Is Funding Hitting the Mark?
We know that the impact of Coronavirus on the arts is real.
There is a shift towards a wider understanding of the essential service and contribution artists and creatives bring to our lives. But how are we shaping this basis for the sustainable future of the sector and who should be driving those COVID recovery initiatives?
On Sunday morning, the Government announced a plan to positively impact 1000 creative careers through its new Creative Careers Service.
With both Manatū Taonga Ministry for Culture and Heritage (MCH) and the Ministry of Social Development (MSD) combining their resources to run the pilot in true collaborative spirit, this new programme is a bit of a game-changer.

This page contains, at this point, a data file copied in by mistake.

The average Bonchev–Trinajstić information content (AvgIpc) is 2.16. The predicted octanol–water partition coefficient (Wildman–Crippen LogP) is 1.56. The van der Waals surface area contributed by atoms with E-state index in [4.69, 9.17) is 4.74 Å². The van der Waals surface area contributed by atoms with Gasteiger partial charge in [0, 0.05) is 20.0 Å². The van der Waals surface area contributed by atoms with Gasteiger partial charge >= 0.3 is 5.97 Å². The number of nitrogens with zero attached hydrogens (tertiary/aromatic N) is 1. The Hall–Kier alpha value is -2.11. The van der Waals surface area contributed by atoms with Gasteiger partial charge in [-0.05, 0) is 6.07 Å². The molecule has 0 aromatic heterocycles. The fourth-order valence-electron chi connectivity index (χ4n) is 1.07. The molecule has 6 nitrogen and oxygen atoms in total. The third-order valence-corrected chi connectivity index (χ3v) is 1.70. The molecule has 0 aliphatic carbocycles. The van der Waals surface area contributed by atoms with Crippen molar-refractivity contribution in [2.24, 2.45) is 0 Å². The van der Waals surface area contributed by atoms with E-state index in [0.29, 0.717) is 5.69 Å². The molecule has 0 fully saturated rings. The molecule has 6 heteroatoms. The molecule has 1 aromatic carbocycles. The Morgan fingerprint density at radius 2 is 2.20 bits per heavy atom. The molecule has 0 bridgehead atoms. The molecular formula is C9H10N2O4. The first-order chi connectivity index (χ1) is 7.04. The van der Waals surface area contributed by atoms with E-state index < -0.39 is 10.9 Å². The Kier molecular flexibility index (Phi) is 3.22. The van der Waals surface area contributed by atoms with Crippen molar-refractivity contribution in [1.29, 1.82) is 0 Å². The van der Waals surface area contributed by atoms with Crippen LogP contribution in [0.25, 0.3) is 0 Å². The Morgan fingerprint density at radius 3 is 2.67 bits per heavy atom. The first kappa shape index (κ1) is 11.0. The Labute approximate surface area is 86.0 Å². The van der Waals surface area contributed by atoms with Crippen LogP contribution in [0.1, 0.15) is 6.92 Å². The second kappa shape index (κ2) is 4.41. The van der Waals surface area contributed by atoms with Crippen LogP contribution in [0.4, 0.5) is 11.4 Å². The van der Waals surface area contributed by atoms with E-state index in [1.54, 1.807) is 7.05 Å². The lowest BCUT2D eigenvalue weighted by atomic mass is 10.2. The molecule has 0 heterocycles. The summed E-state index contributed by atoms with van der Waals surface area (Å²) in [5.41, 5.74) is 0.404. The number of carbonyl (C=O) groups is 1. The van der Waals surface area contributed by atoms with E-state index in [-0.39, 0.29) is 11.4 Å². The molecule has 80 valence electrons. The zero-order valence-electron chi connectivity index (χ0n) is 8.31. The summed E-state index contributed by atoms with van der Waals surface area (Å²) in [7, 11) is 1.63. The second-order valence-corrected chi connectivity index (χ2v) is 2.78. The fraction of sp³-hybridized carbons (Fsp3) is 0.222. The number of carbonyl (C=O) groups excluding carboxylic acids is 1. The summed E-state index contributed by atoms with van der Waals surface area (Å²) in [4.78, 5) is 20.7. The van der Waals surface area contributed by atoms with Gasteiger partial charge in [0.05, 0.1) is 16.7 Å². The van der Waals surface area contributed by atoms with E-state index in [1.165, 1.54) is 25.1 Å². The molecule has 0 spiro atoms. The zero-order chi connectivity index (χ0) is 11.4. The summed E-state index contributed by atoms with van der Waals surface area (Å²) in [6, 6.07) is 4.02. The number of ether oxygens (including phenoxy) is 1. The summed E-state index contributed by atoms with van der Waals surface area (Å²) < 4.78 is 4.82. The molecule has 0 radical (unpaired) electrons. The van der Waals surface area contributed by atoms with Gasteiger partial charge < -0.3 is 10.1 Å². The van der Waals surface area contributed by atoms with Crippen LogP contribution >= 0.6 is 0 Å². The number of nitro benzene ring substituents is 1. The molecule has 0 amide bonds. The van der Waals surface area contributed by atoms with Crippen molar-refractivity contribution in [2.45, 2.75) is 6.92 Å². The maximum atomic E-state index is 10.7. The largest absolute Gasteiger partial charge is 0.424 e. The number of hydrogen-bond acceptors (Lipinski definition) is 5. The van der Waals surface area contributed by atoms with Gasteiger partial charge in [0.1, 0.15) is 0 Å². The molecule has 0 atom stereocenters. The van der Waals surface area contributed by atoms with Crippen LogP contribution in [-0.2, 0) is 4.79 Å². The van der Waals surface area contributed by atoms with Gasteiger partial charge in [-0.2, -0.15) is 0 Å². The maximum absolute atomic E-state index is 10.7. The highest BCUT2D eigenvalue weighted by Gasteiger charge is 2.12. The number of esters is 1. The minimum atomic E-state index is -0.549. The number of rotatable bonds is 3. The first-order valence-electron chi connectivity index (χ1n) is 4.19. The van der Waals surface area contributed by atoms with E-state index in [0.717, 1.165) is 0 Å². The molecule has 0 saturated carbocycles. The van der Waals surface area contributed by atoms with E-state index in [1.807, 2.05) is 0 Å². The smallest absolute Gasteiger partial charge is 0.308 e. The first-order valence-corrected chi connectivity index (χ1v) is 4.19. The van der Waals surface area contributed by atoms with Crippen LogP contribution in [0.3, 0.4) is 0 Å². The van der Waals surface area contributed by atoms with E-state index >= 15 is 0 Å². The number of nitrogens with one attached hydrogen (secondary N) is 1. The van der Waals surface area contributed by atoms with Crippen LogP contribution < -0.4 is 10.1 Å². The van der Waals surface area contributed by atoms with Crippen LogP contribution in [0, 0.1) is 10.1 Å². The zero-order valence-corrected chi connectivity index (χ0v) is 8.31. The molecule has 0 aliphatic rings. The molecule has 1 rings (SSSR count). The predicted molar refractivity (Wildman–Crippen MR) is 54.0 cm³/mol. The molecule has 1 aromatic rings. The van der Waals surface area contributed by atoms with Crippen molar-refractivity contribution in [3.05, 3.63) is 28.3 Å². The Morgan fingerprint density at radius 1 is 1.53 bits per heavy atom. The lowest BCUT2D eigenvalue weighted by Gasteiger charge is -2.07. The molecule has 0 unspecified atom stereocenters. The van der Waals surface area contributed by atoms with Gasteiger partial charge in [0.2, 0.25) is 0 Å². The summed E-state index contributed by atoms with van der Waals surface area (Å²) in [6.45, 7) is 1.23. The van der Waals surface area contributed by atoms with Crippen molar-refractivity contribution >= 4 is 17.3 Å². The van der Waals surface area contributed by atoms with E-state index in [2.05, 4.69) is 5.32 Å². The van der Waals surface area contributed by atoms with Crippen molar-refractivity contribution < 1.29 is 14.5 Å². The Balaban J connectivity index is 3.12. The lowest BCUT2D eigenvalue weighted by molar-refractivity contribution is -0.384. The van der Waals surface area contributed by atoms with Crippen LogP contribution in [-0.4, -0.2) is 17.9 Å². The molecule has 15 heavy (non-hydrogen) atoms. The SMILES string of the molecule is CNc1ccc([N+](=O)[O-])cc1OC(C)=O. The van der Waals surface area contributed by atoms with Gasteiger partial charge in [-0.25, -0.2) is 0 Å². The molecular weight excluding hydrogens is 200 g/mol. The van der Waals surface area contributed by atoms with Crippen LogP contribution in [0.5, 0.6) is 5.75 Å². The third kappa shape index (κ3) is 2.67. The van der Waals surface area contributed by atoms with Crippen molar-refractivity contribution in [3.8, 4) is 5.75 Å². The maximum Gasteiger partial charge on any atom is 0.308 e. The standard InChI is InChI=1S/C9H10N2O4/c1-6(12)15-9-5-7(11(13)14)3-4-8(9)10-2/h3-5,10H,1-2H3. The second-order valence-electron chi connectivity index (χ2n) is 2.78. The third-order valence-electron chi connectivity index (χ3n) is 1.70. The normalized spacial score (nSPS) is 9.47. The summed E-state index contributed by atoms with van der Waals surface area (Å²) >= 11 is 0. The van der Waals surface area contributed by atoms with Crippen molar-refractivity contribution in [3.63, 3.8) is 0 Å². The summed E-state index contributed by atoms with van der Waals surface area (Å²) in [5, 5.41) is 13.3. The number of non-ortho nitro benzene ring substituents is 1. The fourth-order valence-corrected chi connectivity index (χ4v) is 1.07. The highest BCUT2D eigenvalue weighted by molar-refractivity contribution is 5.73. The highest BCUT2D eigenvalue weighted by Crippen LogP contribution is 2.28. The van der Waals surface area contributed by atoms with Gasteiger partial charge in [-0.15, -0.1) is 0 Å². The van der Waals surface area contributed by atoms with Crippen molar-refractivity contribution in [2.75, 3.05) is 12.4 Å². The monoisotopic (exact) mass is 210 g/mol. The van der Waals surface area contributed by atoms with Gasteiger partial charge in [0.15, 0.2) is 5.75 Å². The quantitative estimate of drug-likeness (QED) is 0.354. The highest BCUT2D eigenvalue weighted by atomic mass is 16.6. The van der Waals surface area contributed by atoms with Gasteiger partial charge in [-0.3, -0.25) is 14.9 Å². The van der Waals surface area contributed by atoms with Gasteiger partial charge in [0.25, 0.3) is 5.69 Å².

What is being proposed is not a magic wand fix but a mentoring programme that could be a bit like winning the lottery ticket to creative recovery.
When I think about the idea of mentoring, I think about the many skills I personally had to develop to be where I am today, always expanding and rippling into the new. As a creative freelancer, my success is also the success of many experienced and trusted advisors I have had along this perpetual journey. It’s about having someone in your sphere to look out for you, give you some good advice and show you things that you might be momentarily missing to succeed.
Having our government backing a variety of mentoring programmes will accelerate this process for so many creatives out there which will make a considerable difference towards their success journey.